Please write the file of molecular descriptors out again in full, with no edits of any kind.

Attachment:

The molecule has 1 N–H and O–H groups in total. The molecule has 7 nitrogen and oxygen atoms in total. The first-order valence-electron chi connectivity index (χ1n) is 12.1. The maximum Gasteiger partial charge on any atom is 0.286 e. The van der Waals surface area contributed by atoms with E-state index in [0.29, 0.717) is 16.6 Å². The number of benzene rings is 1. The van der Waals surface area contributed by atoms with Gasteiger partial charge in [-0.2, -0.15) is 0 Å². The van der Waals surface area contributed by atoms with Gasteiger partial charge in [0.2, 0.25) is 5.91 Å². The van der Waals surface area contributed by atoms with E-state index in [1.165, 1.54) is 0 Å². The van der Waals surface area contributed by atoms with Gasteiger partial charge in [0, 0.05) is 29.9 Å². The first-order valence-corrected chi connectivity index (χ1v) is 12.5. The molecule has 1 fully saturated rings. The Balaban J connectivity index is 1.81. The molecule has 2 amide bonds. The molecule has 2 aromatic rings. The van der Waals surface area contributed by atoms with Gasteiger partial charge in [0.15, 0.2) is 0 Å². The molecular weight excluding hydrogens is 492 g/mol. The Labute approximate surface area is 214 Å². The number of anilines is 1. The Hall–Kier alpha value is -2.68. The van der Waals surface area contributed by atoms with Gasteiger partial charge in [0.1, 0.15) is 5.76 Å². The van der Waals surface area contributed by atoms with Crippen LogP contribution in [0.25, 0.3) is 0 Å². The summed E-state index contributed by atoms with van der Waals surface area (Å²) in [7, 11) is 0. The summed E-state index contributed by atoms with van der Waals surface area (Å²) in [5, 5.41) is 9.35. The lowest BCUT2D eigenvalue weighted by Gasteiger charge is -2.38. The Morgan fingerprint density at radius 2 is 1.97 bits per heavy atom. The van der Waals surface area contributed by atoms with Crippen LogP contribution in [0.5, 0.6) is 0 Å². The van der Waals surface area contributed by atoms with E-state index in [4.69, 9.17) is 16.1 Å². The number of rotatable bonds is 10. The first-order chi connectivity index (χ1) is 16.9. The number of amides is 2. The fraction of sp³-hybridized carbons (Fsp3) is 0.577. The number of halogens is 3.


The molecule has 1 N–H and O–H groups in total. The molecule has 7 nitrogen and oxygen atoms in total. The first-order valence-electron chi connectivity index (χ1n) is 12.1. The maximum Gasteiger partial charge on any atom is 0.286 e. The van der Waals surface area contributed by atoms with E-state index in [0.29, 0.717) is 16.6 Å². The number of benzene rings is 1. The van der Waals surface area contributed by atoms with Gasteiger partial charge in [-0.2, -0.15) is 0 Å². The van der Waals surface area contributed by atoms with Gasteiger partial charge in [0.2, 0.25) is 5.91 Å². The van der Waals surface area contributed by atoms with E-state index in [1.165, 1.54) is 0 Å². The van der Waals surface area contributed by atoms with Gasteiger partial charge in [0, 0.05) is 29.9 Å². The first-order valence-corrected chi connectivity index (χ1v) is 12.5. The molecule has 1 fully saturated rings. The Balaban J connectivity index is 1.81. The molecule has 2 amide bonds. The molecule has 2 aromatic rings. The van der Waals surface area contributed by atoms with Gasteiger partial charge in [0.15, 0.2) is 0 Å². The molecular weight excluding hydrogens is 492 g/mol. The Labute approximate surface area is 214 Å². The number of anilines is 1. The Hall–Kier alpha value is -2.68. The van der Waals surface area contributed by atoms with Gasteiger partial charge in [0.1, 0.15) is 5.76 Å². The van der Waals surface area contributed by atoms with Crippen LogP contribution in [0.25, 0.3) is 0 Å². The summed E-state index contributed by atoms with van der Waals surface area (Å²) in [7, 11) is 0. The summed E-state index contributed by atoms with van der Waals surface area (Å²) in [5, 5.41) is 9.35. The lowest BCUT2D eigenvalue weighted by Gasteiger charge is -2.38. The Morgan fingerprint density at radius 2 is 1.97 bits per heavy atom. The van der Waals surface area contributed by atoms with Crippen LogP contribution in [0.5, 0.6) is 0 Å². The van der Waals surface area contributed by atoms with E-state index in [4.69, 9.17) is 16.1 Å². The number of rotatable bonds is 10. The first-order chi connectivity index (χ1) is 16.9. The number of amides is 2. The fraction of sp³-hybridized carbons (Fsp3) is 0.577. The number of halogens is 3.